LOS ANGELES – NASCAR will hit Los Angeles a week ago Super Bowlcapture attention with its wildest idea: The Clash, the unofficial opening car version of the Pro Bowl, will run at the iconic Colosseum in a spectacular competition dedicated to Fox.
Yes it is. A makeshift track has been built inside the Colosseum, where race cars will race around a quarter mile of carefully paved asphalt on the turf that has hosted the two Summer Olympics, USC The Trojans and the Rams home for three seasons until their new stadium opens in 2020.
The first Super Bowl in 1967 was played at the Coliseum, but the Rams will play for the NFL championship 10 miles away at Sofi Stadium a week from Sunday. NASCAR is offering an appetizer with the season’s opening event, which has so far been held every year since its founding in 1979 at the Daytona International Speedway in Florida.
Performed in different formats with different presenting sponsors over the years, The Clash is the opening event of Speed Week and the warm-up for the Daytona 500 – NASCAR’s own version of the Super Bowl. But NASCAR is poised to look beyond the cookie-cutter trails in traditional markets.
Ben Kennedy, NASCAR’s Senior Vice President of Strategy and Innovation, brainstormed to move The Clash exhibition out of Daytona for the first time and instead to a Hollywood event not far from Hollywood. Busch Light Clash will be on Sunday night, heat races will be on the scene, DJ Skee will play while warning and Ice Cube will make headlines after the break recital.
The Colosseum has a capacity of about 78,000 people, but modifications to the construction of the track have cut capacity for Sunday night to about 60,000 seats. Steve O’Donnell, NASCAR’s Director of Track Development, said the poll found that 70% of ticket buyers had never purchased a ticket to a NASCAR race before.
Add in more than six hours of coverage on Fox Sports and NASCAR deemed the event a success.
“You want to make a good race,” O’Donnell said. “But I have to say, it was a success. The amount of celebrities we’ve appeared, the enthusiasm and the hype we’ve seen from Fox just for this race, even in NFL broadcasts, is unprecedented. Yes “.
Clash will finally mark the debut of NASCAR’s new car, a multi-year project to design a cost-effective yet competitive vehicle that is capable of bridging the gap between major powerhouses. NASCAR nations and small teams are looking for a place in the series. The pandemic has delayed the launch of the Next Generation by a year, and no matter how many tests have been conducted, there is no clear idea of how the car will race until a trophy. actually appear.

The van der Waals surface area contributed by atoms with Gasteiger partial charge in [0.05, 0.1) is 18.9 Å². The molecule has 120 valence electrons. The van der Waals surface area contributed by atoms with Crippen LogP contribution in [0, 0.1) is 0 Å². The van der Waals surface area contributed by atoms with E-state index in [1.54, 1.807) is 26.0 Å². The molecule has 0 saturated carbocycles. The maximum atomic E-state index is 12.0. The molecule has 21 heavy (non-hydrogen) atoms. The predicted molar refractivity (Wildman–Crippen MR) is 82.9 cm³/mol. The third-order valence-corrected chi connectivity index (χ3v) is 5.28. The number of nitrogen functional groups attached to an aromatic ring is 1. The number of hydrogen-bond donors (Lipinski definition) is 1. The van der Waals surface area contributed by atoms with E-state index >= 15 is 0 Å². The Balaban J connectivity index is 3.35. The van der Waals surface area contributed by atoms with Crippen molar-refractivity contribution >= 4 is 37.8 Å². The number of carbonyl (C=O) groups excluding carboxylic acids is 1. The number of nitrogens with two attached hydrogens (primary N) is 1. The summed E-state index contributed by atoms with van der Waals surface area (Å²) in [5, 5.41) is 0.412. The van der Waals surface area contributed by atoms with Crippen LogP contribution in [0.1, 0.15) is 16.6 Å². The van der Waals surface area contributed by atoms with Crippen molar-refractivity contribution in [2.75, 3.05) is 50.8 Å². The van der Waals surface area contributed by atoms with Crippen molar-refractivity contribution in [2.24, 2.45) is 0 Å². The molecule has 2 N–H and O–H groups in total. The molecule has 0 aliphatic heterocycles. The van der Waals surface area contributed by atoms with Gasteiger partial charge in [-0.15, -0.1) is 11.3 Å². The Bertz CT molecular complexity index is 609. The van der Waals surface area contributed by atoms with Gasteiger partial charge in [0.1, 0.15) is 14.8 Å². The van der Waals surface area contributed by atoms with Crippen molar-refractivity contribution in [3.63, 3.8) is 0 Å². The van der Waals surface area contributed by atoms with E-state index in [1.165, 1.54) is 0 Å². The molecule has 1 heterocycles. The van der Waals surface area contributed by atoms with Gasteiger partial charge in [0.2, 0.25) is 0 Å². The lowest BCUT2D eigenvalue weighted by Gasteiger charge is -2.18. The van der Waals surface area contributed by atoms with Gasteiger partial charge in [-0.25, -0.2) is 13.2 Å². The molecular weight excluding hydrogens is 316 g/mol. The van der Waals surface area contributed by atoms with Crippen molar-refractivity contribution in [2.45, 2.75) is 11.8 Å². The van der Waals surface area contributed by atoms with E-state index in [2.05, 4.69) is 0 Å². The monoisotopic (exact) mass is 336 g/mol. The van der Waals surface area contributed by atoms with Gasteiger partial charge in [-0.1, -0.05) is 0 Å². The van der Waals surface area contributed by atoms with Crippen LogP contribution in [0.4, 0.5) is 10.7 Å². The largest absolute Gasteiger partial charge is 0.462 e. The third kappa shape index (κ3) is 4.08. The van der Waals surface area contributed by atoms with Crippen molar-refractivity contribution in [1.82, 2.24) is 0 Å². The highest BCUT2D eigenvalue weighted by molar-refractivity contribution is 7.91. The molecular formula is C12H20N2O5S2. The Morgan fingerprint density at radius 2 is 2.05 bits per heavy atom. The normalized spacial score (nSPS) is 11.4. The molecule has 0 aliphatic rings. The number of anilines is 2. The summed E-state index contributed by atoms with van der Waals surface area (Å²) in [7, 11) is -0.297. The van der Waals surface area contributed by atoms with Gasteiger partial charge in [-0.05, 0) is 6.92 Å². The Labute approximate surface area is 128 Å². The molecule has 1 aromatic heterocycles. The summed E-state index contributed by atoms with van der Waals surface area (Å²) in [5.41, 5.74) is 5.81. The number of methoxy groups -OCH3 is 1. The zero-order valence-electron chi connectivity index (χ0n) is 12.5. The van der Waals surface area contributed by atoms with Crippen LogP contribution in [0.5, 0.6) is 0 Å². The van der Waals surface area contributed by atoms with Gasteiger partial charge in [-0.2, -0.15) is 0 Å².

William Byron tested the Next Generation last week in Phoenix and wasn’t worried about Chevrolet.
“Honestly, the car from Phoenix isn’t very different, in feel, to drive, compared to the old car,” Byron said. “I’m pretty optimistic about how it works.”
What Sunday night’s online show looks like will be crucial to NASCAR’s gambling grading at the Colosseum. The 1/4-mile surface will be the shortest surface in history for a Cup Series race, and NASCAR has struggled at the new locations. Its debut last year on track at the Indianapolis Motor Speedway was a bit of a letdown and turned the Bristol Highway into a trailblazer last spring is a messy challenge for the driver who have driven on the sidewalk their entire career.
Many say the Coliseum shares the characteristics of the Martinsville Freeway, a short 0.526-mile track in Virginia that has won three of Martin Truex Jr’s last five races. He believes it won’t matter if the race ends as a joke.
Truex said: “At the end of the day, we wanted to put on a good show. “We don’t want a lot of warnings and crashes, not a lot of chaos, just a good race to deliver a good show with all the attention it is getting and make it a success. successful event. I think a lot about the new fans that will be watching and I think we need to perform well.”
Kyle Larson, the defending NASCAR champion, also believes the race needs to be drama-free. Of all the racers in the field, none race in as many different locations around the country as Larson but the Colosseum will be unique to him. His last visit was a 2015 dirt race on the Fieldhouse arena floor in Indianapolis, where the NBA Pacers played the night before his event.
Some fans may want to see the winner cross the finish line in a rhythmic race car, with the hood raised and the smoke emitting from the engine – the end result of a close race on the track. The shortest racers have ever raced. But Larson hopes the show “won’t be as bad.”
He predicts The Clash could be like a typical Martinsville race – some bumps and bumps, but not a destructive derby.
“I think there will be points of the race where you get cautious after cautious and you just can’t get the beat, but there could also be parts there, who knows? You can run the first 75 laps under the green,” says Larson. “It will be hard to pass, it will be a single record, and people will move each other out of the way.
“But as long as nothing appears to delay the show, someone will get inside an interior wall and now it takes 15 to 20 minutes to get a forklift out and fix the wall,” he said. more. “The things that put the show on hold, I think that’s going to keep new race fans curious about the event and we need to make sure they’re enjoying what they’ve seen.”